Garreth Byrne visited the home village of one of his student, Elena, in Guizhou province.
We sat down, and cooked dishes were brought from the kitchen. My fish was served on an individual dish. Elena proudly interpreted as I answered the questions her father put to me about farming life in Ireland. I explained the way of hill farming I had encountered in Letrim.
Common gazing rights, dyeing of animals for recognition, the use of sheepdog for corralling flocks and the transport after snowfall of bales of hay by tractor up the slopes to prevent starvation.
Other examples of extensive farming such as cattle grazing on pasture seem foreign to my Chinese host who had been born into a system of tightly huddled farming strips with every square meter of land accounted for.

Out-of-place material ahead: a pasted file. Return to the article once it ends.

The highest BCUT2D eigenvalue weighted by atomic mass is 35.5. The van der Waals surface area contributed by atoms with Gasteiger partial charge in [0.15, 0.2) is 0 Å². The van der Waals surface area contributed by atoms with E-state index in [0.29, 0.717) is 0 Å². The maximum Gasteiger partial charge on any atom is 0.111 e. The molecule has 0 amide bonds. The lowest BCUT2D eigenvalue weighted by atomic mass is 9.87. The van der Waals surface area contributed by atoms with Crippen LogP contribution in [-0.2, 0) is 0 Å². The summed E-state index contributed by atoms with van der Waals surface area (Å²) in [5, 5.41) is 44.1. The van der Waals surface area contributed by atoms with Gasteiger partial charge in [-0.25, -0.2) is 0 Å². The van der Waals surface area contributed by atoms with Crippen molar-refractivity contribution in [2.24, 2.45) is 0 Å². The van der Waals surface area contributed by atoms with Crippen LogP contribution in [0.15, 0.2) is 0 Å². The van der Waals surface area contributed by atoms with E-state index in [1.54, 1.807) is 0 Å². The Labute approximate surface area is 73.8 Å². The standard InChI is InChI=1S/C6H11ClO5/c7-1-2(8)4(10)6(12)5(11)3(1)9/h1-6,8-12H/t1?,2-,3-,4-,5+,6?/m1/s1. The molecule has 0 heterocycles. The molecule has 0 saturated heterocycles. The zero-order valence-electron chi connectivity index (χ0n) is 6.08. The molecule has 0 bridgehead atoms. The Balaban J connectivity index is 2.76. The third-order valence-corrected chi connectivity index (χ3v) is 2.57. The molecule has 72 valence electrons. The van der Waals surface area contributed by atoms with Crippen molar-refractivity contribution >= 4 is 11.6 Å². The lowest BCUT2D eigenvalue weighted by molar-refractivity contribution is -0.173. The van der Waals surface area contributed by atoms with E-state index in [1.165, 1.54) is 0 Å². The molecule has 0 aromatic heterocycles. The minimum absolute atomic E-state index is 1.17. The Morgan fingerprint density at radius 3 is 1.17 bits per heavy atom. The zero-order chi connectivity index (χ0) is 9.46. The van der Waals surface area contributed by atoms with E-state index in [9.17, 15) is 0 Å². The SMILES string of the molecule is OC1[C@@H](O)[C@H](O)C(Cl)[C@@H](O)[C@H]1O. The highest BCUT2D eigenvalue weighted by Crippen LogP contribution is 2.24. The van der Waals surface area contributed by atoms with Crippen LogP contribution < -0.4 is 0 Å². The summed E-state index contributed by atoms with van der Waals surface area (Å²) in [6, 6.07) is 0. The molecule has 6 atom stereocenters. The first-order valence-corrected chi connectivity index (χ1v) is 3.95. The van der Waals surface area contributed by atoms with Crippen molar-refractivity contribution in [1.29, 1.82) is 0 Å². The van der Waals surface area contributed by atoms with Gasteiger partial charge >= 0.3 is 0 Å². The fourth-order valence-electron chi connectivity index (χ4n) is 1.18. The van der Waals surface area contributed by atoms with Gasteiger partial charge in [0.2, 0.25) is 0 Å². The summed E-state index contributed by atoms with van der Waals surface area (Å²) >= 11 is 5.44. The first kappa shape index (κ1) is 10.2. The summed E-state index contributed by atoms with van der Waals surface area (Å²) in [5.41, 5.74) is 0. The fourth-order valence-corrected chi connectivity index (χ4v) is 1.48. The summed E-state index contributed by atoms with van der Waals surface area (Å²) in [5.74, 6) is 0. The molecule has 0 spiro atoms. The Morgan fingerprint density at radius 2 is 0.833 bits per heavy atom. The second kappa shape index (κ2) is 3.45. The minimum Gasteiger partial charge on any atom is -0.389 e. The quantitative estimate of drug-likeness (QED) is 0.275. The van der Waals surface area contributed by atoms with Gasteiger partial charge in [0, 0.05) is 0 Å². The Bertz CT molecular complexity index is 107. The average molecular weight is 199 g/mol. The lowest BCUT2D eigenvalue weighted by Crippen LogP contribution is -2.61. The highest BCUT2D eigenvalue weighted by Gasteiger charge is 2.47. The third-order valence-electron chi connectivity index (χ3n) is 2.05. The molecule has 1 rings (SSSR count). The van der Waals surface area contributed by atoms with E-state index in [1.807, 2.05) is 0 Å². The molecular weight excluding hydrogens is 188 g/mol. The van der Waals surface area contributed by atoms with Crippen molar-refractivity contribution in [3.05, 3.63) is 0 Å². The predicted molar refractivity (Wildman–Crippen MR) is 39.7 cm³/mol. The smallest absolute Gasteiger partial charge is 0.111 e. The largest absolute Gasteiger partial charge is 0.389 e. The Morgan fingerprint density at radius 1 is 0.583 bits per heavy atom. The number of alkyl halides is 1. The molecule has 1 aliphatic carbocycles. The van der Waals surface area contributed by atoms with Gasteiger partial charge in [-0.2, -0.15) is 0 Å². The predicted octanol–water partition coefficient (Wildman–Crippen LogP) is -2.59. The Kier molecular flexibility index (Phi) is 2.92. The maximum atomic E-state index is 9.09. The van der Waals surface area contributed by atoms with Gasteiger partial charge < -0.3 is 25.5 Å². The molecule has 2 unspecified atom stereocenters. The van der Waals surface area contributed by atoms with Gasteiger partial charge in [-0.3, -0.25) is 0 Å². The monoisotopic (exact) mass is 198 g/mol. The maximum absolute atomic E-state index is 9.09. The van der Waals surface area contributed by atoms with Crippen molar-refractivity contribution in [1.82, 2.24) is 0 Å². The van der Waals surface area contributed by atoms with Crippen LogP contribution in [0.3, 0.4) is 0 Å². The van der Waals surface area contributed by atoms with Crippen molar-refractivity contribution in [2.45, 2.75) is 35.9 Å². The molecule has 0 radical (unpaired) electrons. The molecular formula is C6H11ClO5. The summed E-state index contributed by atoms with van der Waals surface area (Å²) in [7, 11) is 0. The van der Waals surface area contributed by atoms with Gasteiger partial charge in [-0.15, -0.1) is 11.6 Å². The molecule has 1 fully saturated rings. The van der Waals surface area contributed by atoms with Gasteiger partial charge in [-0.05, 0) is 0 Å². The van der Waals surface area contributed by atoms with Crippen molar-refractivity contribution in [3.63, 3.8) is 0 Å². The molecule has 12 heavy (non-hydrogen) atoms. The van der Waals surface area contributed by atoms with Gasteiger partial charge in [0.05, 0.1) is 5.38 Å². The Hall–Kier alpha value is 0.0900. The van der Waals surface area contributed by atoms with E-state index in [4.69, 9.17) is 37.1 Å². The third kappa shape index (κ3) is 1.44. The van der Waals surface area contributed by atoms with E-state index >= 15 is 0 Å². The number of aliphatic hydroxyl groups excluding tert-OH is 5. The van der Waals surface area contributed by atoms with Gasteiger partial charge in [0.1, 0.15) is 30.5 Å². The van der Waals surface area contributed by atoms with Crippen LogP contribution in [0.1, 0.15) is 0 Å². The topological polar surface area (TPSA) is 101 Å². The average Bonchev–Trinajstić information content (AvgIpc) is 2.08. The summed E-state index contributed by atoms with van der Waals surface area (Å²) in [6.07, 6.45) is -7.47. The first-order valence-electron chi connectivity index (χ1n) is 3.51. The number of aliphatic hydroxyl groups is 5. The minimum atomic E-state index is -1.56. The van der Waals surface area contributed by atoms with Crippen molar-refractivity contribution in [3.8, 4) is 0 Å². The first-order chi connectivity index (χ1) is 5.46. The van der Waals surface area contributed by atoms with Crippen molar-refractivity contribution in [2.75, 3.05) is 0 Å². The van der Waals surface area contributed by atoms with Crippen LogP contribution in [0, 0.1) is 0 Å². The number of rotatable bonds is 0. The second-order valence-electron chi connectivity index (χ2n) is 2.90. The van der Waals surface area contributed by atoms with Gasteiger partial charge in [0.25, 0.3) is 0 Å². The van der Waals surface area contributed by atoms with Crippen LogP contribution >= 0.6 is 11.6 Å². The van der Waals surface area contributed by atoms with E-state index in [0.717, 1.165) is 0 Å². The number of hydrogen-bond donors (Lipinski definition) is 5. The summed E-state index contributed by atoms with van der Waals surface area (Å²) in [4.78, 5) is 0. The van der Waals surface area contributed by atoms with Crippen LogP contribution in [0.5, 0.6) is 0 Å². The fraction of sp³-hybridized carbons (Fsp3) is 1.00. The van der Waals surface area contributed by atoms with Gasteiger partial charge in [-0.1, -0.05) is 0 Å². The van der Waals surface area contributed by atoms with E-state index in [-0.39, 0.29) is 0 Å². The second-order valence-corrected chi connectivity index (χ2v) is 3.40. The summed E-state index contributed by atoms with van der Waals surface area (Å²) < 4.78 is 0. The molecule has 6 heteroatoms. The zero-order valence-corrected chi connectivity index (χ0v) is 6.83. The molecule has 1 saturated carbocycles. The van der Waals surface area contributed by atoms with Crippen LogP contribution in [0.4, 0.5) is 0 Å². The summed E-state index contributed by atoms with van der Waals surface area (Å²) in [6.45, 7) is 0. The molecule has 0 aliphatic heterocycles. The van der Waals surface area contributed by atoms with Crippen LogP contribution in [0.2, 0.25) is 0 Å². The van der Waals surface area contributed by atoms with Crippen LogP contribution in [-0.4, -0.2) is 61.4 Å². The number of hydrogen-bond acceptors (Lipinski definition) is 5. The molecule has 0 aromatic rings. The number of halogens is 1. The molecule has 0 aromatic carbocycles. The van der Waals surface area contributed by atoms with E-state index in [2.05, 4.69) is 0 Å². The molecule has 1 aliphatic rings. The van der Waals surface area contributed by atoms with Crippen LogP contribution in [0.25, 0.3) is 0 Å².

I had a strange sensation during this conversation, trying to explain the complexities of another world to a hardworking man who had known nothing except hard work, in a difficult climate, during revolutionary times. I imagined that throughout the centuries the generations in his locality had endured cycles of grim frugality, disease and modest abundance, with few prospects for radical social advancement.
Yet here was I, a foreign teacher, possible the first to visit his humble village, talking man to man about international farming matters through the patient mediation of the farmer’s daughter, the first in her lineage to have an opportunity to train as a teacher.